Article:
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Sequoia Content Welcomes Director Dylan Maranda

Hires, Wins & Business 202 Add to collection

Dylan sits down to discuss his career, how he got into the industry and what he got up to before becoming a director

Sequoia Content Welcomes Director Dylan Maranda

As Sequoia Content welcomes director Dylan Maranda, the team sit down with him to chat about his career, his move to Sequoia and the projects his most proud of.


Why did you decide to make the move to Sequoia?

Ultimately, I was looking for a place to lay roots. Suzanne brings experience, knowledge, and passion towards her directors in amounts that are hard to ignore. Her team had been following my work for a while, so they had the context of where I had come from, but more importantly to me, a deeply personal understanding of where I want to go with my career. After realising we were on the same page with the industry, the Canadian market, storytelling, my trajectory as a younger director and karaoke anthems, we realised it was the perfect fit.

 

What is it about the team and the culture there that clicks for you?

The first thing that excited me about Sequoia is that they are a team of passion and integrity. I believe empathy is pivotal to telling meaningful stories that connect with people. So I was drawn towards Suzanne, and in turn, her team, who approached doing business in a similar way. The genuine connection they create with the people they work with is really inspiring. 


Where are you from – where did you grow up?

I grew up in Vancouver in the Kitsilano neighbourhood. My parents had a small 24-hour bakery called Calhouns. I like to say I grew up in kitchens and the theatre. I had a lot of energy as a kid, and my parents needed something to keep me occupied. So I went out for auditions and ended up acting in touring theatre shows through elementary school. I went to a focused high school program for theatre and then wound up at Simon Fraser University to study film and directing. 

 

How did you first get into the industry? What was your very first job?

I had a good amount of time on sets as a kid when I was acting, but the first real directing job that I was paid for was while I was working in-house at a fashion brand in Vancouver. The group of people I worked for really trusted in my work and taste, for which I will be forever grateful. After getting a taste of it, I have been directing since.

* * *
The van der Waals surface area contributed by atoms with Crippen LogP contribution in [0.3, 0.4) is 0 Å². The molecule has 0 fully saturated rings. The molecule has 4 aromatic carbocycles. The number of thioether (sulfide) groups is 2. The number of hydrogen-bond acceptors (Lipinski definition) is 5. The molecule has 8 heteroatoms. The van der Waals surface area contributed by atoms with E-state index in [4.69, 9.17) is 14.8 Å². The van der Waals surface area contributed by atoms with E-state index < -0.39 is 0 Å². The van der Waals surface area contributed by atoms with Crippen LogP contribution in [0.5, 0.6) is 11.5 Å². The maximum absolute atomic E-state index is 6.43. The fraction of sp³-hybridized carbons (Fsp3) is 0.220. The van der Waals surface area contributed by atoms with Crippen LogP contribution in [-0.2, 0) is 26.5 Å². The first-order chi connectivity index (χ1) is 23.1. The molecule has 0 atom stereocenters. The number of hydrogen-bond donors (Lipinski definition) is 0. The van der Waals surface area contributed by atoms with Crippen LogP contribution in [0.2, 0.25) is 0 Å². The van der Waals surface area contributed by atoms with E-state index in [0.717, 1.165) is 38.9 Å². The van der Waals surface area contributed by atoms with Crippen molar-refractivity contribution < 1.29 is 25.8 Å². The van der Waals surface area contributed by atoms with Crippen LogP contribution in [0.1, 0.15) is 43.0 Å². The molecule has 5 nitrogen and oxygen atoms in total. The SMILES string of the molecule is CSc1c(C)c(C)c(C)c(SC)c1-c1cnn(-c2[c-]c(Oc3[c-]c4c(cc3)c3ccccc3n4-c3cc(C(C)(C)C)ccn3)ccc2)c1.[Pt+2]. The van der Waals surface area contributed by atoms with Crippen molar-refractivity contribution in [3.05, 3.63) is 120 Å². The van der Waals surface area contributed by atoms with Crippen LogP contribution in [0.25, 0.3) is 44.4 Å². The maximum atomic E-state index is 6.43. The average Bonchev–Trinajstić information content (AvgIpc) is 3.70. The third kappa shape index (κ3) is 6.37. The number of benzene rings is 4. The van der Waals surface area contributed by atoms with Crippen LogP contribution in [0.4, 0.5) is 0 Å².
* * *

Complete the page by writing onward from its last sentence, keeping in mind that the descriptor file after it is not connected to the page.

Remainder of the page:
What was your first creative milestone in the industry – the project you worked on that you were super proud of?

I did a job for Ontario Trades that definitely felt like a milestone. It was my first "bigger" job in Toronto with a visionary agency with a really unique creative, a ton of moving parts, and a difficult schedule. I was proud that despite lots of pivoting, I ended up with something that still felt really "me." A big part of that was working with a team of people, both in production and post, who are incredible in their respective roles & that I am lucky enough to call my friends. Filmmaking is a team sport. So to be able to share my growth as a director on that job with collaborators who have known me on a personal level for some time was special. It all came full circle. 

And what recent projects are you proudest of and why?

I worked on a campaign for the Canadian Centre for Child Protection last year that I will always be proud of. It was the first time I had really gotten back into my wheelhouse of directing actors and performance, and to have the opportunity to work with the real stories of victims was significant. It wasn't the flashiest project or the biggest, but it was honest and important work. The team and the talent that took that on with me had to be extremely thoughtful, vulnerable, and brave. So to be recognised at the Cannes Lions for it was a testament to everyone's involvement, and I couldn't have been prouder of the team.